Former competitors are now collaborating against their new archenemy: the U.S.A. Should you be concerned?
Europe’s call for a European army raises various questions: How powerful would such an army be? What weaponry would it use? Would it be in support of the North Atlantic Treaty Organization? Or work against it? And finally, which nation would spearhead the endeavor: France or Germany?
The answer to these questions can already be seen in Europe’s arms industry.
The European Union’s joint military budget is already three times higher than Russia’s budget and approximately half of the United States’. And at this critical moment in history, Russia and the U.S. are being forced to make dramatic military cuts while Europe is boosting its spending. Continue reading →
No matter what you see in words (or EU deals) from German politicians, especially Merkel, the actions speak louder and are indicative of the true direction leadership is taking the nation — and Europe as a whole.
Chancellor Angela Merkel ‘s migration policy is causing security mayhem in Germany, where mostly Muslim migrants are raping and assaulting women and children with virtual impunity.
Merkel’s party was defeated in two out of the three federal states voting in March 13 regional elections. By contrast, the Alternative for Germany (AfD) — an upstart anti-establishment party campaigning against Merkel’s liberal migration policy — surged to double-digit results in all three states.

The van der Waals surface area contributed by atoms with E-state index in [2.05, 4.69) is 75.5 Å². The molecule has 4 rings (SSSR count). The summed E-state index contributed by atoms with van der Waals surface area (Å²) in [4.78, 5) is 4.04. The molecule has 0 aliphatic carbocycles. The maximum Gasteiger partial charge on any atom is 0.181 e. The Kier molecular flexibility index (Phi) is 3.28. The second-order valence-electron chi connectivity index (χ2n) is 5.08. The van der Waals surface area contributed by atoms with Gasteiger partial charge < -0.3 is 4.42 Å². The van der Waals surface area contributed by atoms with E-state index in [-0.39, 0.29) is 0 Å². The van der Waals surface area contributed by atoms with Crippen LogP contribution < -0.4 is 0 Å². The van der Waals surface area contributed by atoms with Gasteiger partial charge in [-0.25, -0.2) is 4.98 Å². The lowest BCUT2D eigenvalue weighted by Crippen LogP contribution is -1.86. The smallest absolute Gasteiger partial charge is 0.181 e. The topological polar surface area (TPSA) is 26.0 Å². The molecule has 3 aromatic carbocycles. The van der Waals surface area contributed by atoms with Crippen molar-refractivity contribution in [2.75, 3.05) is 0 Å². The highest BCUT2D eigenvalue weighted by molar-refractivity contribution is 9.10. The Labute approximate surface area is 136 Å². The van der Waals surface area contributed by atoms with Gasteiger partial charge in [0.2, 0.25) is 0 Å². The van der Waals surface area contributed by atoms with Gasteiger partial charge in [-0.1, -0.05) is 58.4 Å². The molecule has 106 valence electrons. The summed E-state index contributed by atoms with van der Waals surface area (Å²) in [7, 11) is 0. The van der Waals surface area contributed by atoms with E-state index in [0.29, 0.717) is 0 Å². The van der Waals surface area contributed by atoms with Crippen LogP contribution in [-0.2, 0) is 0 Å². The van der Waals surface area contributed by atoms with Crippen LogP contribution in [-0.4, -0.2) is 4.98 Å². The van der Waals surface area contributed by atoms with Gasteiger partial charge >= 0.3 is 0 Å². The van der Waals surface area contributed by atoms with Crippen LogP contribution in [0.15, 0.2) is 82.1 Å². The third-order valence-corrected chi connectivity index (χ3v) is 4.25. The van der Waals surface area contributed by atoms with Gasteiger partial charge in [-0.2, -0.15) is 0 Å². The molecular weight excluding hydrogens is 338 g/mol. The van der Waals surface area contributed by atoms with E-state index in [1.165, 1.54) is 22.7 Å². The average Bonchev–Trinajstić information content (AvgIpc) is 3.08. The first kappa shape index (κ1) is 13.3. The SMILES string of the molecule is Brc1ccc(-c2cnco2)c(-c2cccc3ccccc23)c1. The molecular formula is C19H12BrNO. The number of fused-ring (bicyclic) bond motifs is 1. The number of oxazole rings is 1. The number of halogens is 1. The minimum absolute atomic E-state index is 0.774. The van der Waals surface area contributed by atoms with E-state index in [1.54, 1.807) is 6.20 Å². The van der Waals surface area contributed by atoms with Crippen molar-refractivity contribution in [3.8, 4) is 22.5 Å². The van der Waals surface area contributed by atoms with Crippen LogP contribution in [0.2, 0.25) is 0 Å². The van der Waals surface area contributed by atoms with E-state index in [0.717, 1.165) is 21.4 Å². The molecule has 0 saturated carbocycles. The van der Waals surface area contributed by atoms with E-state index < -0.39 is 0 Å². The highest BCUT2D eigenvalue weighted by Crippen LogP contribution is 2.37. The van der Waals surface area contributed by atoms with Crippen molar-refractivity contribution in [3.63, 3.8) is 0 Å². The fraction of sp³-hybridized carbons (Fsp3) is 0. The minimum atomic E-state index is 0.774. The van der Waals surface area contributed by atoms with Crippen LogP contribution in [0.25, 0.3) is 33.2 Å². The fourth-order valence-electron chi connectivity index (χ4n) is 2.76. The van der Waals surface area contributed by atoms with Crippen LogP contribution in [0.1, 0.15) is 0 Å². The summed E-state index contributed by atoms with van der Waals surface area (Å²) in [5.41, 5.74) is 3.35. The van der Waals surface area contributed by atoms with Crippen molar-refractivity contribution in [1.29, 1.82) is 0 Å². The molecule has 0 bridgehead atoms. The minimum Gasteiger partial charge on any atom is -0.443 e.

Political and media elites are ramping up a months-long campaign to delegitimize AfD voters as agitators, arsonists, far-right extremists, fascists, Nazis, populists and xenophobes.
Vice Chancellor Sigmar Gabriel has called on German intelligence to begin monitoring the AfD, presumably in an effort to silence critics of the government’s migration policy. Gabriel has called for Germany to take in even more migrants by airlifting them into the country directly from the Middle East.
German Chancellor Angela Merkel has vowed to continue her open-door migration policy — despite heavy losses in regional elections that were widely regarded as a referendum on that very policy. Continue reading →